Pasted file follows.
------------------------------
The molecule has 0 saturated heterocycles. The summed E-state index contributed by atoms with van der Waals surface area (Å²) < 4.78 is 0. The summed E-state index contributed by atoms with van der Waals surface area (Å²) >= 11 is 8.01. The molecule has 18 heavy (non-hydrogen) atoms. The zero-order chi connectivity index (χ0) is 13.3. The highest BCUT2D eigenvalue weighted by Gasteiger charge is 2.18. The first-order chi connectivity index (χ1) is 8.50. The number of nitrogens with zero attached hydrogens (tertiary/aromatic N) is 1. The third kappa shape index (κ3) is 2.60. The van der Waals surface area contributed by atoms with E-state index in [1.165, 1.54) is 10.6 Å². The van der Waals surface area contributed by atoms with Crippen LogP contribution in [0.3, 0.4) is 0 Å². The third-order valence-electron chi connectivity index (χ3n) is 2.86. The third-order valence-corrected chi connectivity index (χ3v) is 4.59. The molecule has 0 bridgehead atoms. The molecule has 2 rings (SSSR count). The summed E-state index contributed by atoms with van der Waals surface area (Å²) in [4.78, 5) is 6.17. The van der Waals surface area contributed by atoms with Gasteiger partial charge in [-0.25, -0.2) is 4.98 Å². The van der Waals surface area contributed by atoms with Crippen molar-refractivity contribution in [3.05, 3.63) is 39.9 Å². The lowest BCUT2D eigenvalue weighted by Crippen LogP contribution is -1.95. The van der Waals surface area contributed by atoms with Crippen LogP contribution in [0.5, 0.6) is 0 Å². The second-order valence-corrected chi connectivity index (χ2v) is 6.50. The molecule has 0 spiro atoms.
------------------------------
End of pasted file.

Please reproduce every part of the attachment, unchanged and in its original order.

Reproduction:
The molecule has 0 saturated heterocycles. The summed E-state index contributed by atoms with van der Waals surface area (Å²) < 4.78 is 0. The summed E-state index contributed by atoms with van der Waals surface area (Å²) >= 11 is 8.01. The molecule has 18 heavy (non-hydrogen) atoms. The zero-order chi connectivity index (χ0) is 13.3. The highest BCUT2D eigenvalue weighted by Gasteiger charge is 2.18. The first-order chi connectivity index (χ1) is 8.50. The number of nitrogens with zero attached hydrogens (tertiary/aromatic N) is 1. The third kappa shape index (κ3) is 2.60. The van der Waals surface area contributed by atoms with E-state index in [1.165, 1.54) is 10.6 Å². The van der Waals surface area contributed by atoms with Crippen LogP contribution in [0.3, 0.4) is 0 Å². The third-order valence-electron chi connectivity index (χ3n) is 2.86. The third-order valence-corrected chi connectivity index (χ3v) is 4.59. The molecule has 0 bridgehead atoms. The molecule has 2 rings (SSSR count). The summed E-state index contributed by atoms with van der Waals surface area (Å²) in [4.78, 5) is 6.17. The van der Waals surface area contributed by atoms with Gasteiger partial charge in [-0.25, -0.2) is 4.98 Å². The van der Waals surface area contributed by atoms with Crippen molar-refractivity contribution in [3.05, 3.63) is 39.9 Å². The lowest BCUT2D eigenvalue weighted by Crippen LogP contribution is -1.95. The van der Waals surface area contributed by atoms with Crippen LogP contribution in [0.5, 0.6) is 0 Å². The second-order valence-corrected chi connectivity index (χ2v) is 6.50. The molecule has 0 spiro atoms.